G'day folks,

Nobody knows what was wrong with Daniel Lambert who was born in 1770, but he went from being a slim, athletic, sports-loving youngster to a mountain of a man in his thirties, so huge that he entered record books as the heaviest person ever to have lived.

Lambert was born in Leicester, England, to a family passionate about hunting, gamekeeping and field sports. He joined eagerly in these pursuits and excelled at them. He was also an excellent swimmer and taught children to swim across the river that runs through the city.

There is a story that one day his dog slipped loose and bit a dancing bear performing in one of the city’s streets. The keeper removed the bear’s muzzle so that it could attack the dog but Lambert stepped forward and punched the bear’s head, sending it sprawling to the ground and allowing the dog to escape. Such was his strength and fitness.

It all seemed to start going wrong in 1791 when, aged 21, Lambert took over from his father as Keeper of the local Bridewell prison or House of Correction, as it was known. Ten years later, his weight had ballooned to 40 stone (250 kg) – and rising.

Lambert, a genial and much-liked person, was as mystified as doctors by his condition. He did not drink alcohol and he ate much the same as anyone else. But still he piled on the pounds.

By 1805 35-year-old Lambert weighed 50 stone (320 kg) and became unemployable when, in that year, the Bridewell prison closed, leaving him without a job.

At first he became a recluse but faced with the need to earn money he decided in 1806 that he had no choice but to make an exhibition of himself, and moved to London where he charged visitors to visit his home and gaze at his enormous bulk.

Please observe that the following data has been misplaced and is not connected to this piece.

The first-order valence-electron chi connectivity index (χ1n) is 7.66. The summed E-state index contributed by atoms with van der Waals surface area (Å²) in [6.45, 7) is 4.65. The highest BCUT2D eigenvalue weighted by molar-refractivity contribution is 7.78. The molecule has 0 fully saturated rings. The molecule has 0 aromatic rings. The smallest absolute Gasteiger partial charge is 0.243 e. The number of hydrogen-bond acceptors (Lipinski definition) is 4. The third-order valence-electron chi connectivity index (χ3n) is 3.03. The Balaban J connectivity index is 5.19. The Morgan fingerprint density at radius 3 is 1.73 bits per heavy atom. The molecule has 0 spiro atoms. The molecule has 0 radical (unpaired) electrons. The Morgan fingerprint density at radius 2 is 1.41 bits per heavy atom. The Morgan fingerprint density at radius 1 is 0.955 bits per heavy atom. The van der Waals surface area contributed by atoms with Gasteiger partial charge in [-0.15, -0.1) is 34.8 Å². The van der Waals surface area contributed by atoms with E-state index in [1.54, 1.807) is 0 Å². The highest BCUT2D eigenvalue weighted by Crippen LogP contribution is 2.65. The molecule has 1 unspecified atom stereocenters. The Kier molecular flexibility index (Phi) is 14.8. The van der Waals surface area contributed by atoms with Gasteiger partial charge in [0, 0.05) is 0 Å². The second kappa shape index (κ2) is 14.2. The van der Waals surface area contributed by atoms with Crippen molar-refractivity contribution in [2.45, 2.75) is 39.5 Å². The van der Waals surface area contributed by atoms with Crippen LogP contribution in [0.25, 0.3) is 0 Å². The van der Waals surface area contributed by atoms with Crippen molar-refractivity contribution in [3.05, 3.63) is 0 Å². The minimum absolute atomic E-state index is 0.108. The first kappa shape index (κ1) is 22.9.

Despite his physical difficulties, Lambert remained cheerful, engaging his visitors in amiable conversation and fascinating many of them with his extensive knowledge of hunting, fishing, shooting and horse racing.

It became fashionable in London society to visit his house at Piccadilly, where Lambert soon drew about 400 paying visitors every day. By late 1806 Lambert was a wealthy man and returned to Leicester. But he continued to exhibit himself, making tours that took in a number of English towns and cities.

It was while on tour in 1808 and staying at an inn that he was suddenly taken ill and died at the age of 39. His body could be removed from the inn only by taking down a wall. A few days earlier Lambert had been weighed and tipped the scales at 52 stone 11 pounds (335 kg).

His coffin measured 6 feet 4 inches long, 4 feet 4 inches wide and 2 feet 4 inches deep (193 cm × 132 cm × 71 cm). It was built on wheels and a sloping approach was created to his specially dug grave in the local churchyard. Even so, it took 20 men about half an hour to ease him into his resting place.

There was no post-mortem examination and nobody knows what killed Lambert. But he has not been forgotten. Several public houses have been named after him and museums continue to display his clothes and other memorabilia. In the town of Stamford where he died, the local football team is nicknamed "The Daniels" after him.

In 2009, on the 200th anniversary of his death, Leicester celebrated Daniel Lambert Day, and the local newspaper described him as "one of the city's most cherished icons”.

Clancy's comment: Poor man. That's some coffin, eh?

I'm ...



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